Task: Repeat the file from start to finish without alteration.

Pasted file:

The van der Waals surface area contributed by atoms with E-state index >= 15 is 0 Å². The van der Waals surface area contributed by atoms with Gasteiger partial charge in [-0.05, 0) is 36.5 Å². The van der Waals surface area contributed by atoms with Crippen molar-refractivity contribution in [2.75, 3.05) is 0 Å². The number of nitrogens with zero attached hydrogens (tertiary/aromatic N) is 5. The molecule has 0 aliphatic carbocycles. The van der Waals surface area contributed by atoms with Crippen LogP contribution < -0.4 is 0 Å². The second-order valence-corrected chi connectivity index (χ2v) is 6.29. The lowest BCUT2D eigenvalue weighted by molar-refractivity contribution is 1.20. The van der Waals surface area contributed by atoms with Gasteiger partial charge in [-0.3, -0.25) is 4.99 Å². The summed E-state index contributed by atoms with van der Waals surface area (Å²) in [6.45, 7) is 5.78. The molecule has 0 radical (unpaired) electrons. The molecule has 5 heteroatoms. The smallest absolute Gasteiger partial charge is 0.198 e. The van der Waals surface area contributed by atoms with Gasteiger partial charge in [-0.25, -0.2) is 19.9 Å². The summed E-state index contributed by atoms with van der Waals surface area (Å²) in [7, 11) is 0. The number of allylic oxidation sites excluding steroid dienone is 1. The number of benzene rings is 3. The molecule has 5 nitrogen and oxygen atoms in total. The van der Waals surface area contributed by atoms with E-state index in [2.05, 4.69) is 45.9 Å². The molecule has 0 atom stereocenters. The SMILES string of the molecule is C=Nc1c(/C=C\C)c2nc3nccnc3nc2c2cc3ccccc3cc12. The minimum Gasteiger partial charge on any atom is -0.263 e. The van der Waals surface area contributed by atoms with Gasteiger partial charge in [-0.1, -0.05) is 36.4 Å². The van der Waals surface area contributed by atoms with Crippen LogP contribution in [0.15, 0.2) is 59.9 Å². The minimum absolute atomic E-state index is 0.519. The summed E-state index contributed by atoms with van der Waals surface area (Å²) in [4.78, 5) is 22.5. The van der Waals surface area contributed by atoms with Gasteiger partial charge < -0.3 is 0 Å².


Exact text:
The van der Waals surface area contributed by atoms with E-state index >= 15 is 0 Å². The van der Waals surface area contributed by atoms with Gasteiger partial charge in [-0.05, 0) is 36.5 Å². The van der Waals surface area contributed by atoms with Crippen molar-refractivity contribution in [2.75, 3.05) is 0 Å². The number of nitrogens with zero attached hydrogens (tertiary/aromatic N) is 5. The molecule has 0 aliphatic carbocycles. The van der Waals surface area contributed by atoms with Crippen LogP contribution < -0.4 is 0 Å². The second-order valence-corrected chi connectivity index (χ2v) is 6.29. The lowest BCUT2D eigenvalue weighted by molar-refractivity contribution is 1.20. The van der Waals surface area contributed by atoms with Gasteiger partial charge in [-0.3, -0.25) is 4.99 Å². The summed E-state index contributed by atoms with van der Waals surface area (Å²) in [6.45, 7) is 5.78. The molecule has 0 radical (unpaired) electrons. The molecule has 5 heteroatoms. The smallest absolute Gasteiger partial charge is 0.198 e. The van der Waals surface area contributed by atoms with Gasteiger partial charge in [-0.25, -0.2) is 19.9 Å². The summed E-state index contributed by atoms with van der Waals surface area (Å²) in [7, 11) is 0. The number of allylic oxidation sites excluding steroid dienone is 1. The number of benzene rings is 3. The molecule has 5 nitrogen and oxygen atoms in total. The van der Waals surface area contributed by atoms with E-state index in [2.05, 4.69) is 45.9 Å². The molecule has 0 atom stereocenters. The SMILES string of the molecule is C=Nc1c(/C=C\C)c2nc3nccnc3nc2c2cc3ccccc3cc12. The minimum Gasteiger partial charge on any atom is -0.263 e. The van der Waals surface area contributed by atoms with Gasteiger partial charge in [-0.1, -0.05) is 36.4 Å². The van der Waals surface area contributed by atoms with Crippen LogP contribution in [0.15, 0.2) is 59.9 Å². The minimum absolute atomic E-state index is 0.519. The summed E-state index contributed by atoms with van der Waals surface area (Å²) in [4.78, 5) is 22.5. The van der Waals surface area contributed by atoms with Gasteiger partial charge < -0.3 is 0 Å².